(334a) Paper-Based Cell Culture Platforms for Personalized Medicine | AIChE

(334a) Paper-Based Cell Culture Platforms for Personalized Medicine


Camci-Unal, G. - Presenter, University of Massachusetts Lowell
Two-dimensional (2D) cell culture platforms do not recapitulate the events that occur within the native microenvironment of tissues. Current tissue engineering models utilize sophisticated instrumentation or expensive set-ups for fabrication of three-dimensional (3D) scaffolds, require extensive optimization procedures, and do not provide physiologically relevant size structures in centimeter-scale. The resulting constructs usually contain heterogeneously distributed cells and demonstrate mass transport limitations. It is, therefore, challenging to fabricate biocompatible constructs for personalized medicine. In this work, we developed paper-based cell culture platforms for a wide range of applications that involve mammalian cells, bacteria, fungi, and plants cells. These new cell culture platforms are flexible, tunable, simple, low-cost, and amenable to high-throughput sample preparation and analysis.

We used paper-based scaffolds as matrices to support cells and hydrogels in 3D. We have grown various types of cells (e.g. stem cells, primary cells from animals and humans, cells from patient biopsies, immune cells, fibroblasts, osteoblasts, epithelial cells, tumor cells, bacteria, fungi, or plant cells) in paper scaffolds. After the desired cell culture period, we monitored and characterized the behavior of cells through standard analytical assays such as cytotoxicity, metabolic activity, proliferation, DNA content, protein content, apoptosis, immunostaining, high-resolution imaging, and mechanical tests.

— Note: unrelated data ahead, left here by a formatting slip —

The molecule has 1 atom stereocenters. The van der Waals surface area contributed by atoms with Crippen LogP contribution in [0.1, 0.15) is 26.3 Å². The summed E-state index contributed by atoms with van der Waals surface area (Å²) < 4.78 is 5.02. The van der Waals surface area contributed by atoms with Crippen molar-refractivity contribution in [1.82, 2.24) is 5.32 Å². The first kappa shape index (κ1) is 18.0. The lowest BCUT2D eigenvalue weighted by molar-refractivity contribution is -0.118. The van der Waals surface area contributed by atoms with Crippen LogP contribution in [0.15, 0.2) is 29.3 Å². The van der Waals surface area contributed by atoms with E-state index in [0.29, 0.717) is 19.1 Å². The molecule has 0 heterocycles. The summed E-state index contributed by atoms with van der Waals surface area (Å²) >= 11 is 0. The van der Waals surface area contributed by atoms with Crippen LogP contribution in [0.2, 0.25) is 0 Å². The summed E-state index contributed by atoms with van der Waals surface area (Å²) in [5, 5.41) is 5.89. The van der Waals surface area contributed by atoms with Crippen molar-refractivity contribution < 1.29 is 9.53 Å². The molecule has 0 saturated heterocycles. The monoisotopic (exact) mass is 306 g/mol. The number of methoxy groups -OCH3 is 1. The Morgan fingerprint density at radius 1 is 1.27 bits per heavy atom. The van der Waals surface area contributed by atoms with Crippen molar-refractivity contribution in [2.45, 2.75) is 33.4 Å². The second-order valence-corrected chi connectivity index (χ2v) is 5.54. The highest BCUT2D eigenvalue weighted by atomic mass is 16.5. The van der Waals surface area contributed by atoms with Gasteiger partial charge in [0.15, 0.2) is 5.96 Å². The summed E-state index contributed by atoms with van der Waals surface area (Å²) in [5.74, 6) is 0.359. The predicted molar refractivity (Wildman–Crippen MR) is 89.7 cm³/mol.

We fabricated and utilized paper-based scaffolds for different applications in personalized medicine. For example, we investigated migration of primary human tumor cells (isolated from patients) in a multilayered paper-based cell culture platform. This approach can be adapted to screen different doses of chemotherapeutics or radiation in a patient-specific fashion. We also used paper scaffolds to induce template-guided biomineralization in origami-inspired structures. This method can be used to fabricate constructs for patients who have irregular size and shape bone defects. In addition, we generated wax-printed patterns in paper scaffolds that are for high-throughput sample preparation and analysis of osteoblast cultures. We have shown that we can easily form and control gradients of oxygen, nutrients, and other biological molecules in paper-based cell culture platforms. We also used these systems to culture bacteria, fungi, and plant cells and developed in vitrodisease models. Due to porous nature of paper, there is no mass transport limitations to the cells. Our results demonstrated that the paper scaffolds enable patterning from micron to cm scale, adapt modular configurations, can provide physiologically relevant tissue models, and cells can easily be recovered from these scaffolds for further analysis. Paper scaffolds can also be used for origami-inspired tissue engineering for a host of applications.

We recently developed new paper-based cell culture platforms to fabricate multicellular and compartmentalized tissue-mimetics for clinical applications. To overcome the major limitations of the traditional tissue models, we adapted a layer-by layer strategy to assemble tissue-like structures from low-cost and biocompatible paper-based materials. This approach offers unique opportunities from understanding fundamental biology to developing disease models for personalized medicine, and assembling different tissues for organ-on-paper configurations.